There, I said it!
And I'm not just talking physically, I mean in their likes and tastes, as well. I can't tell you the number of times my wife and I have argued whether we were going to watch a movie about princesses, unicorns, flowers and the Victorian era, or whether we're going to watch a movie with monsters, explosions, slow-motion coolness and John McClane.
Seriously, I don't get women's obsession with the Victorian era. Sure there are pretty dresses and fancy balls, but remember that under those dresses are VERY uncomfortable corsets and a SEVERE lack of deodorant used in those crowded dance halls.
However, to be honest, if I was trapped in a building with terrorists, I don't think I'd be stripping down to my undershirt and shouting "Yippie-Ki-Yay" at the top of my lungs, either.
But I'm glad to say that there has been a beautiful melding of the Victorian and the awesome. The middle ground has finally been created. Seth Grahame-Smith has taken it upon himself to blend the worlds of Jane Austen and George A. Romero. Who is George A. Romero, you ask? Well, you ignorant dolt, he's the father of the modern zombie!
Anyway, without further ado. . .
I present to you,
"Pride and Prejudice and Zombies."
No, I am not making this up. No, this isn't too good to be true. It was sent to me by, alert reader, Jeff Tromphlin. The synopsis goes something like this:
Pride and Prejudice and Zombies features the original text of Jane Austen's beloved novel with all-new scenes of bone-crunching zombie action. As our story opens, a mysterious plague has fallen upon the quiet English village of Meryton--and the dead are returning to life! Feisty heroine Elizabeth Bennet is determined to wipe out the zombie menace, but she's soon distracted by the arrival of the haughty and arrogant Mr. Darcy. What ensues is a delightful comedy of manners with plenty of civilized sparring between the two young lovers--and even more violent sparring on the blood-soaked battlefield as Elizabeth wages war against hordes of flesh-eating undead. Complete with 20 illustrations in the style of C. E. Brock (the original illustrator of Pride and Prejudice), this insanely funny expanded edition will introduce Jane Austen's classic novel to new legions of fans.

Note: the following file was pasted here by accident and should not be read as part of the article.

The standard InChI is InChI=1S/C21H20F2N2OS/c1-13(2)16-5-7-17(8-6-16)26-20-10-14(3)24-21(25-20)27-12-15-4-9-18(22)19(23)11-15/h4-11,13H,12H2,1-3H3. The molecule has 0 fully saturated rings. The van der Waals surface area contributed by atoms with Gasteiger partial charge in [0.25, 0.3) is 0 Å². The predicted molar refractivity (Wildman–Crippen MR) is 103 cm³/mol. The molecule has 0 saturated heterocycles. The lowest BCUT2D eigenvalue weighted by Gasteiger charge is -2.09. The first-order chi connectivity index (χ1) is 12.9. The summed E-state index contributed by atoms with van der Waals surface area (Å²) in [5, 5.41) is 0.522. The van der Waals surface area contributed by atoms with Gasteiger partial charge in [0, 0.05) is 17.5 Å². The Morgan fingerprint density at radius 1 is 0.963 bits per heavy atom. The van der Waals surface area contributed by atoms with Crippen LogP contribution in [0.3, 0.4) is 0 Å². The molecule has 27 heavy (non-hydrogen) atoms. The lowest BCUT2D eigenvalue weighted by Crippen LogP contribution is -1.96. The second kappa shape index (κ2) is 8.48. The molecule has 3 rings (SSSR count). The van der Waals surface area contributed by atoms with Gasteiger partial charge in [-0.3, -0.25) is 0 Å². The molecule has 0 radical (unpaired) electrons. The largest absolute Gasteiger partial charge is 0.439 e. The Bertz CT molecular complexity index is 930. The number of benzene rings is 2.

Wow! Just. . .just wow. I've read another book authored by Mr. Grahame-Smith and was quite entertained by it. And I have high hopes for this one.
Finally, the worlds of men and women can be combined! My wife and I can read this book together and grow closer as we share our feelings about heartache and heart-eating. It'll be beautiful.
I can't wait for the movie!